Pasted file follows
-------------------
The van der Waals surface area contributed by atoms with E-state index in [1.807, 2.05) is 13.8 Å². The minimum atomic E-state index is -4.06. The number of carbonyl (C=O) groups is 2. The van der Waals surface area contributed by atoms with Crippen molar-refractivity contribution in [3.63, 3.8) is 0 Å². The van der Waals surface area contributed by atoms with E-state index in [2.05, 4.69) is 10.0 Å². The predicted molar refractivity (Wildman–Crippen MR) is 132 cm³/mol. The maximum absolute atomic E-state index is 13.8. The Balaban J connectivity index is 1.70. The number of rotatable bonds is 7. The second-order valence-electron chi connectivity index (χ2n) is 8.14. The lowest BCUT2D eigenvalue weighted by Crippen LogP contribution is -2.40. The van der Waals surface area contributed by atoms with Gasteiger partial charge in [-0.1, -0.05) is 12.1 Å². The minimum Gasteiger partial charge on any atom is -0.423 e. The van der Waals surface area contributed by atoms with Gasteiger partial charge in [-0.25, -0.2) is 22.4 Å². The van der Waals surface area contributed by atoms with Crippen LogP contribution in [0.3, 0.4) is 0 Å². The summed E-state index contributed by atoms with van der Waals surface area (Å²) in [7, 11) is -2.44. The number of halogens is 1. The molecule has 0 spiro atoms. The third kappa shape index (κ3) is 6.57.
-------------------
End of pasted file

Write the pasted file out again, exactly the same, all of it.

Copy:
The van der Waals surface area contributed by atoms with E-state index in [1.807, 2.05) is 13.8 Å². The minimum atomic E-state index is -4.06. The number of carbonyl (C=O) groups is 2. The van der Waals surface area contributed by atoms with Crippen molar-refractivity contribution in [3.63, 3.8) is 0 Å². The van der Waals surface area contributed by atoms with E-state index in [2.05, 4.69) is 10.0 Å². The predicted molar refractivity (Wildman–Crippen MR) is 132 cm³/mol. The maximum absolute atomic E-state index is 13.8. The Balaban J connectivity index is 1.70. The number of rotatable bonds is 7. The second-order valence-electron chi connectivity index (χ2n) is 8.14. The lowest BCUT2D eigenvalue weighted by Crippen LogP contribution is -2.40. The van der Waals surface area contributed by atoms with Gasteiger partial charge in [-0.1, -0.05) is 12.1 Å². The minimum Gasteiger partial charge on any atom is -0.423 e. The van der Waals surface area contributed by atoms with Gasteiger partial charge in [-0.25, -0.2) is 22.4 Å². The van der Waals surface area contributed by atoms with Crippen LogP contribution in [0.3, 0.4) is 0 Å². The summed E-state index contributed by atoms with van der Waals surface area (Å²) in [7, 11) is -2.44. The number of halogens is 1. The molecule has 0 spiro atoms. The third kappa shape index (κ3) is 6.57.